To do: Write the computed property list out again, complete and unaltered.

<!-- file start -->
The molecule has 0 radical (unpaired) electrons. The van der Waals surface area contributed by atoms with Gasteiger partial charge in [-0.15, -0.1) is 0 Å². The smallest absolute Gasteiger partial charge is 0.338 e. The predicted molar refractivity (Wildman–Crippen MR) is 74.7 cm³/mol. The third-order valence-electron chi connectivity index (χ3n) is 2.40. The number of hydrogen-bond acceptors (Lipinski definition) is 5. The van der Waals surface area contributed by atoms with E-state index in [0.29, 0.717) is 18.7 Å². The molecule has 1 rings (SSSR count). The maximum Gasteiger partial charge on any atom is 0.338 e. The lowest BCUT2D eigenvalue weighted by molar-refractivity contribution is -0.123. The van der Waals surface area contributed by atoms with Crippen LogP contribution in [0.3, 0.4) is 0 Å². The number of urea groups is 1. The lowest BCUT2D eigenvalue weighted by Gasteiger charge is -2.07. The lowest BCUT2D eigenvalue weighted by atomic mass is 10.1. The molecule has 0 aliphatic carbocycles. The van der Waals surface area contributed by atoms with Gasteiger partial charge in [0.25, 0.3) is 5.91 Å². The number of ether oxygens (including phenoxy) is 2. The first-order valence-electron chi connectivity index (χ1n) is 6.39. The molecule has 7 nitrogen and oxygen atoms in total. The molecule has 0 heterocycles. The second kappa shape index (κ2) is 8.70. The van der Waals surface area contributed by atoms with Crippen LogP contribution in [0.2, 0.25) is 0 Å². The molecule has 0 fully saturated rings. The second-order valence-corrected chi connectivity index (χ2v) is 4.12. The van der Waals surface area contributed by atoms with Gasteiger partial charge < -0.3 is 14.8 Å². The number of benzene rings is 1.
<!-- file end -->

The molecule has 0 radical (unpaired) electrons. The van der Waals surface area contributed by atoms with Gasteiger partial charge in [-0.15, -0.1) is 0 Å². The smallest absolute Gasteiger partial charge is 0.338 e. The predicted molar refractivity (Wildman–Crippen MR) is 74.7 cm³/mol. The third-order valence-electron chi connectivity index (χ3n) is 2.40. The number of hydrogen-bond acceptors (Lipinski definition) is 5. The van der Waals surface area contributed by atoms with E-state index in [0.29, 0.717) is 18.7 Å². The molecule has 1 rings (SSSR count). The maximum Gasteiger partial charge on any atom is 0.338 e. The lowest BCUT2D eigenvalue weighted by molar-refractivity contribution is -0.123. The van der Waals surface area contributed by atoms with Crippen LogP contribution in [0.3, 0.4) is 0 Å². The number of urea groups is 1. The lowest BCUT2D eigenvalue weighted by Gasteiger charge is -2.07. The lowest BCUT2D eigenvalue weighted by atomic mass is 10.1. The molecule has 0 aliphatic carbocycles. The van der Waals surface area contributed by atoms with Gasteiger partial charge in [0.25, 0.3) is 5.91 Å². The number of ether oxygens (including phenoxy) is 2. The first-order valence-electron chi connectivity index (χ1n) is 6.39. The molecule has 7 nitrogen and oxygen atoms in total. The molecule has 0 heterocycles. The second kappa shape index (κ2) is 8.70. The van der Waals surface area contributed by atoms with Crippen LogP contribution in [0.2, 0.25) is 0 Å². The molecule has 0 fully saturated rings. The second-order valence-corrected chi connectivity index (χ2v) is 4.12. The van der Waals surface area contributed by atoms with Gasteiger partial charge < -0.3 is 14.8 Å². The number of benzene rings is 1.